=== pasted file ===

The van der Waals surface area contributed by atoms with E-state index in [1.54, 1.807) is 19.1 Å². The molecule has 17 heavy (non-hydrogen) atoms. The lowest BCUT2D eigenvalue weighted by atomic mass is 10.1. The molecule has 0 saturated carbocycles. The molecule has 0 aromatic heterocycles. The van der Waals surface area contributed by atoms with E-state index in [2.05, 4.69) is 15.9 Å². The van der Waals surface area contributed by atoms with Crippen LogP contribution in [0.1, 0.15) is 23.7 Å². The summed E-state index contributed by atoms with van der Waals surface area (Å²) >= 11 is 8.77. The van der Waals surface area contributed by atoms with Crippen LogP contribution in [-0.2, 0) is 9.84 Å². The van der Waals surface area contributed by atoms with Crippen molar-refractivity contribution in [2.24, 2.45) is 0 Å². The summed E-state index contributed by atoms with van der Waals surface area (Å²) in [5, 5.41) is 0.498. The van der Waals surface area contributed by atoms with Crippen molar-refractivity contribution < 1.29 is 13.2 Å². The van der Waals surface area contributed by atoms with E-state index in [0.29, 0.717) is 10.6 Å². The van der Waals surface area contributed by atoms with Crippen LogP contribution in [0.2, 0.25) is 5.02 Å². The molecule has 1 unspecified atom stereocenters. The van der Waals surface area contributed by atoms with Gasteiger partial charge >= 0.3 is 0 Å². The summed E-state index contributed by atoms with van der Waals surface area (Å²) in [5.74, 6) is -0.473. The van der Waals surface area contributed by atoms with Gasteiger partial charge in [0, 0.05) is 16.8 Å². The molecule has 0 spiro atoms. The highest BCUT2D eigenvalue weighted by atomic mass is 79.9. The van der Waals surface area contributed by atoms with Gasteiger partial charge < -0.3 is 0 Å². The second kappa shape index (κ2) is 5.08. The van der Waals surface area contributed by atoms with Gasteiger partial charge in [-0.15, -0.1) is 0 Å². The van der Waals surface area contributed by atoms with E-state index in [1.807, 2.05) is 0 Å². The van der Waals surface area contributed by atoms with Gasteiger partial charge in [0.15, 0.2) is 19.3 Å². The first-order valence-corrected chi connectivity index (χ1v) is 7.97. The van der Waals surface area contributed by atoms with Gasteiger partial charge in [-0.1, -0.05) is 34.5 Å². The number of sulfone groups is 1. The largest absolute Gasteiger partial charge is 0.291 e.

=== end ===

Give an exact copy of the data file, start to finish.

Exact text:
The van der Waals surface area contributed by atoms with E-state index in [1.54, 1.807) is 19.1 Å². The molecule has 17 heavy (non-hydrogen) atoms. The lowest BCUT2D eigenvalue weighted by atomic mass is 10.1. The molecule has 0 saturated carbocycles. The molecule has 0 aromatic heterocycles. The van der Waals surface area contributed by atoms with E-state index in [2.05, 4.69) is 15.9 Å². The van der Waals surface area contributed by atoms with Crippen LogP contribution in [0.1, 0.15) is 23.7 Å². The summed E-state index contributed by atoms with van der Waals surface area (Å²) >= 11 is 8.77. The van der Waals surface area contributed by atoms with Crippen LogP contribution in [-0.2, 0) is 9.84 Å². The van der Waals surface area contributed by atoms with Crippen molar-refractivity contribution in [2.24, 2.45) is 0 Å². The summed E-state index contributed by atoms with van der Waals surface area (Å²) in [5, 5.41) is 0.498. The van der Waals surface area contributed by atoms with Crippen molar-refractivity contribution < 1.29 is 13.2 Å². The van der Waals surface area contributed by atoms with E-state index in [0.29, 0.717) is 10.6 Å². The van der Waals surface area contributed by atoms with Crippen LogP contribution in [0.2, 0.25) is 5.02 Å². The molecule has 1 unspecified atom stereocenters. The van der Waals surface area contributed by atoms with Gasteiger partial charge >= 0.3 is 0 Å². The summed E-state index contributed by atoms with van der Waals surface area (Å²) in [5.74, 6) is -0.473. The van der Waals surface area contributed by atoms with Gasteiger partial charge in [0, 0.05) is 16.8 Å². The molecule has 0 spiro atoms. The highest BCUT2D eigenvalue weighted by atomic mass is 79.9. The van der Waals surface area contributed by atoms with Gasteiger partial charge < -0.3 is 0 Å². The second kappa shape index (κ2) is 5.08. The van der Waals surface area contributed by atoms with Gasteiger partial charge in [-0.15, -0.1) is 0 Å². The van der Waals surface area contributed by atoms with E-state index in [1.807, 2.05) is 0 Å². The van der Waals surface area contributed by atoms with Gasteiger partial charge in [0.15, 0.2) is 19.3 Å². The first-order valence-corrected chi connectivity index (χ1v) is 7.97. The van der Waals surface area contributed by atoms with Gasteiger partial charge in [-0.1, -0.05) is 34.5 Å². The number of sulfone groups is 1. The largest absolute Gasteiger partial charge is 0.291 e.